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National Security News

Hamas Hamas Hostages Israel

Israel said to be considering letting Hamas chief Yahya Sinwar flee in return for hostages 

Israeli Prime Minister Benjamin Netanyahu is reportedly contemplating a deal that could see the release of Hamas’ top terrorist chief, Yahya Sinwar, who plotted the savage 07 October attacks on Israel.

The deal would involve freeing him in exchange for the release of all remaining hostages held by Hamas. Sinwar, who has led the political wing of Hamas in Gaza since 2017, has a notorious history of orchestrating attacks on Israel and served 22 years in prison before being released in a 2011 prisoner exchange. 

The Israeli government initially said Sinwar and Mohammed Deif, head of Hamas’ military wing must be hunted down in the wake of the 07 October attacks, in which 1,200 Israelis were killed by Hamas gunmen and 240 abducted. However, a senior aide to Israeli Prime Minister Benjamin Netanyahu has indicated that Israel might allow Sinwar and other senior Hamas officials to live in exile, contingent on the release of all Israeli hostages. 

According to Israeli media reports, the proposed deal could also involve establishing a ‘deradicalised’ Palestinian governing body in Gaza, replacing the terrorist group with selected civilian leaders who might be suitable to lead Gaza marking the end of Hamas’s influence and reforming Gaza’s education system. 

“We need a young leadership, a new leadership that thinks differently, that is willing to talk peace and to change the state of mind and educate the people, both in the West Bank and in Gaza,” said a senior aid to Netanyahu.

Jacob Nagel, former National Security Advisor to Netanyahu said, “Deradicalisation can be done. It will take time, but it can be done”.

This development comes amid Netanyahu’s rejection of a recent ceasefire proposal by Hamas, vowing ‘total victory’ over the terrorist group. IDF officials say Sinwar, aged 61, along with Mohammed Deif are hiding out in tunnels deep below Khan Yunis and Rafah, continuing to control and manoeuvre Hamas’ fighters from afar, while also overseeing negotiations concerning the fate of hostages seized during the 07 October attacks.

Israeli Defense Minister Yoav Gallant confirmed on Monday that the IDF had found “materials” of Sinwar’s left behind in his hideout.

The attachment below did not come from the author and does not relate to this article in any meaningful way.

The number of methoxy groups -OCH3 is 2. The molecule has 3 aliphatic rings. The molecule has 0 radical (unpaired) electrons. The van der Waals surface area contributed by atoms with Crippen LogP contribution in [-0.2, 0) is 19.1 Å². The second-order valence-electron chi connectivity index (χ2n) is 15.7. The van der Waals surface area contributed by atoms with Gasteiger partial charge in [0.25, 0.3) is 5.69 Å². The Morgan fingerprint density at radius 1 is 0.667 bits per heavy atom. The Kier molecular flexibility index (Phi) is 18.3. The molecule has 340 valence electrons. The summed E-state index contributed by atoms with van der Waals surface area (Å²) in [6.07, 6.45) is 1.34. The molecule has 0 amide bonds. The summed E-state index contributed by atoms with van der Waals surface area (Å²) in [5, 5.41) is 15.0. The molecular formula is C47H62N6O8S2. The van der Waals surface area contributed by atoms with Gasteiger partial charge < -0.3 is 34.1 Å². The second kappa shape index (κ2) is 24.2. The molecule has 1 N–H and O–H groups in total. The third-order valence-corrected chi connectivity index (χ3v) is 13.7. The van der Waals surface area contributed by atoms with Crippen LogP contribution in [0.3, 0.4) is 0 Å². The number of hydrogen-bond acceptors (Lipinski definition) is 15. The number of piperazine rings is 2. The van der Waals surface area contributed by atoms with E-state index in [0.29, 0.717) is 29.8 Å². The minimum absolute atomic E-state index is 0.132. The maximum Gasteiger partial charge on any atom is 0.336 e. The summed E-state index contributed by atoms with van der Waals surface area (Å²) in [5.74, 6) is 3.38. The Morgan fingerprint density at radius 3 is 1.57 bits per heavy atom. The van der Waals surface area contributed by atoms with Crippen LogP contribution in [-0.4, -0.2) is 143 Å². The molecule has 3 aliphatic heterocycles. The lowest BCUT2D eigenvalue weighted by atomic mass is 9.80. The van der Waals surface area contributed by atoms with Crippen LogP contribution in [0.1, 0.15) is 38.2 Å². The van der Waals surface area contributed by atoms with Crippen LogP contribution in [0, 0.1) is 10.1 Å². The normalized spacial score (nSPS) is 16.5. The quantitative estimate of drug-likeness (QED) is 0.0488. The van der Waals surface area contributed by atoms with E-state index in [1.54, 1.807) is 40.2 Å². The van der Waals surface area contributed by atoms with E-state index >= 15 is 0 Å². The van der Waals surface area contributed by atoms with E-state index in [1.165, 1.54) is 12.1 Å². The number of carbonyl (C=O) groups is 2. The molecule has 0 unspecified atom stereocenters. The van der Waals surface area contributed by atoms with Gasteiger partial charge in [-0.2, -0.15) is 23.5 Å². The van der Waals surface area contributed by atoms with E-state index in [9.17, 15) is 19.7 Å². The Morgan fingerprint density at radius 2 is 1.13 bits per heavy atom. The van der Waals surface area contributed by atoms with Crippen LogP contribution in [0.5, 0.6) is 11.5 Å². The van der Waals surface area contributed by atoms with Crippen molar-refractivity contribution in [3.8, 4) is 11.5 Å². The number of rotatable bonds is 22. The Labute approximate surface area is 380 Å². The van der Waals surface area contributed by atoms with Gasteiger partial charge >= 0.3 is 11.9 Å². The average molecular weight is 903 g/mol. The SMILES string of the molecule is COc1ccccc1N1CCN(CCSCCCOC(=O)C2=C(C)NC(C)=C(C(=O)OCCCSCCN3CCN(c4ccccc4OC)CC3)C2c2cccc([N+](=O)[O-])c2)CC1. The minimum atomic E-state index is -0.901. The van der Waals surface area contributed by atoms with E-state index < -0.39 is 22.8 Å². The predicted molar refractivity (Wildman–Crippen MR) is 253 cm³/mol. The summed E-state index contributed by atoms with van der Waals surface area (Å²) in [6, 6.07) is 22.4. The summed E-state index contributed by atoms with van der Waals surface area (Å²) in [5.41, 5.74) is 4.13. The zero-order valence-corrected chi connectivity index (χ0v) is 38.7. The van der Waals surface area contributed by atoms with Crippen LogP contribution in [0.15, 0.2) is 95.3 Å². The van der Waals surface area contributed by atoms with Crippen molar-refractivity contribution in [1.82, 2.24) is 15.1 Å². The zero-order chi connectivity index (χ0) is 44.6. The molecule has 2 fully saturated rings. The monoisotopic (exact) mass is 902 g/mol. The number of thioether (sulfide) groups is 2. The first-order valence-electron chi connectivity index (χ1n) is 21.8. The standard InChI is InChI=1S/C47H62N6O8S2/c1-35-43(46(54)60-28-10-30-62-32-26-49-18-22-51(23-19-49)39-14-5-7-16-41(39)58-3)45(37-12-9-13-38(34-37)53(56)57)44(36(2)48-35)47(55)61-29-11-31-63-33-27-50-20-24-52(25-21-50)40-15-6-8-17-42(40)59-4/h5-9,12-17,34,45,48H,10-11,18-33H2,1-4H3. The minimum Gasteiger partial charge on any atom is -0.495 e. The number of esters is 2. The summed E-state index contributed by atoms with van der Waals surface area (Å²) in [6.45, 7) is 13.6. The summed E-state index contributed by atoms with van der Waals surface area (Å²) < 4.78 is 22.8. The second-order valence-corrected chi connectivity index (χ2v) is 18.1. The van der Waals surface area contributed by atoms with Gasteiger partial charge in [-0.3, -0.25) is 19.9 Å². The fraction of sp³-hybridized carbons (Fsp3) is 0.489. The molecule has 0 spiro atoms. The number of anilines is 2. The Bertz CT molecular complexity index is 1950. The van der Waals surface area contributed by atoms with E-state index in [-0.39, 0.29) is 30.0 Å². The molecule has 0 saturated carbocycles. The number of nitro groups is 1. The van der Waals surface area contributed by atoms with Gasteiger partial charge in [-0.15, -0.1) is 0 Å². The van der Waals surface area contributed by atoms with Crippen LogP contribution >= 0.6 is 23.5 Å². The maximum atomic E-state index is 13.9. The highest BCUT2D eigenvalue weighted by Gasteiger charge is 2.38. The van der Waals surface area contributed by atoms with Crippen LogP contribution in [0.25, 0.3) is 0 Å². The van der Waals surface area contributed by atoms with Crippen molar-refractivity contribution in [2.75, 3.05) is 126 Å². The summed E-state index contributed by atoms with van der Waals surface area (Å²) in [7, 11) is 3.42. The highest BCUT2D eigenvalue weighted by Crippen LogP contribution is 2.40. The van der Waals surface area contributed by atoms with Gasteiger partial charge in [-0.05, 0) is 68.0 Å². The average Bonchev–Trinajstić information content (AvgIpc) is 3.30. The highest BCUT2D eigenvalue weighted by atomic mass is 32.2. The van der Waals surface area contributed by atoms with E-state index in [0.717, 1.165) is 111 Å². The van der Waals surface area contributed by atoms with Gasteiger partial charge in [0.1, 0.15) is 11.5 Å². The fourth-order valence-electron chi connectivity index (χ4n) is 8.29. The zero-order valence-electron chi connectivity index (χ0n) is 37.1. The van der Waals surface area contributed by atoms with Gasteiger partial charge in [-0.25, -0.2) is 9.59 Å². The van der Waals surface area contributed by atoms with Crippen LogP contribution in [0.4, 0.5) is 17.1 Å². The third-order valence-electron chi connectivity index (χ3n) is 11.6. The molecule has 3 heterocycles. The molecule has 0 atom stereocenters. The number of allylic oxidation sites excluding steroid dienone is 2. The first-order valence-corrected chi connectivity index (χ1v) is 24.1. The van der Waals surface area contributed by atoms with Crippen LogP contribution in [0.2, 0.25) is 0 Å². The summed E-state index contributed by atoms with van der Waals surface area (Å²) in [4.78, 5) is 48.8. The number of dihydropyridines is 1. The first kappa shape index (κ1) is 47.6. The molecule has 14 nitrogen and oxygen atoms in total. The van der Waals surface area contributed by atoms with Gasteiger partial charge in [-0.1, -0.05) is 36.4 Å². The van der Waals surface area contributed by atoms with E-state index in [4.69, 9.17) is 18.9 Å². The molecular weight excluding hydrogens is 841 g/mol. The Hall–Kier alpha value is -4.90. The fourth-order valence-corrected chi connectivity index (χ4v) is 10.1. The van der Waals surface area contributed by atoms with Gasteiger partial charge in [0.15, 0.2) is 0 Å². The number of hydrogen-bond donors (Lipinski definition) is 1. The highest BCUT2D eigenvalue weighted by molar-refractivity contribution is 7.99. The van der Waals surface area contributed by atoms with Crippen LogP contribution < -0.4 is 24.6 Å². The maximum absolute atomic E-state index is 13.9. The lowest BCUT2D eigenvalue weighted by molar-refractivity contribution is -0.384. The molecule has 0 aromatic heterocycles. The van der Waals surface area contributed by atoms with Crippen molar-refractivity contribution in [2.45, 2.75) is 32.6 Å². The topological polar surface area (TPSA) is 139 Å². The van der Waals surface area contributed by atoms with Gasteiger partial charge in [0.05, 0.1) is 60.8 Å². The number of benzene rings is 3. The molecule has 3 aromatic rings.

“Sinwar goes from hideout to hideout,” Gallant said at a news conference. “In recent days, IDF troops have found significant materials in the places where he has been recently, and thanks to them, we are deepening our grip on Hamas’ plans”.

Meanwhile, more than half of Gaza’s 2.3 million population has sought refuge in Rafah, near the closed border with Egypt, a crucial entry point for humanitarian aid.

Egypt has warned that any ground operation or mass displacement across the border would violate its four-decade-old peace treaty with Israel. 

So far, Hamas officials have said that no hostages will be released until the war ends. Netanyahu with equal conviction has said the war won’t end until Hamas is dismantled.

“There is no solution besides total victory,” Netanyahu told a press conference on Wednesday.

“Continued military pressure is a necessary condition for the release of the hostages,” Netanyahu said.

International aid organisations continue to stress the worsening humanitarian situation, especially in Rafah, emphasising the urgent need for a ceasefire. 

The United States, Qatar, and Egypt are engaged in negotiations to secure the release of remaining hostages, while Hamas insists on an end to the war, a full Israeli withdrawal from Gaza, and the release of Palestinian prisoners, including terrorists. Netanyahu rejects these demands. 

The Hamas delegation in Egypt suggests ongoing attempts to find a resolution, while pressure mounts on Netanyahu to bring hostages home, even if it entails negotiations with Hamas. 

The conflicting goals of saving captives and dismantling Hamas pose a significant challenge. Hamas currently holds over 130 hostages, with at least 30 hostages believed to be dead, and the rest still being used as human shields in underground tunnels.

Isabella Egerton is a leading intelligence specialist and investigator focused on state led level security investigations. She has a proven track record in running complex multi-jurisdictional intelligence projects around the globe.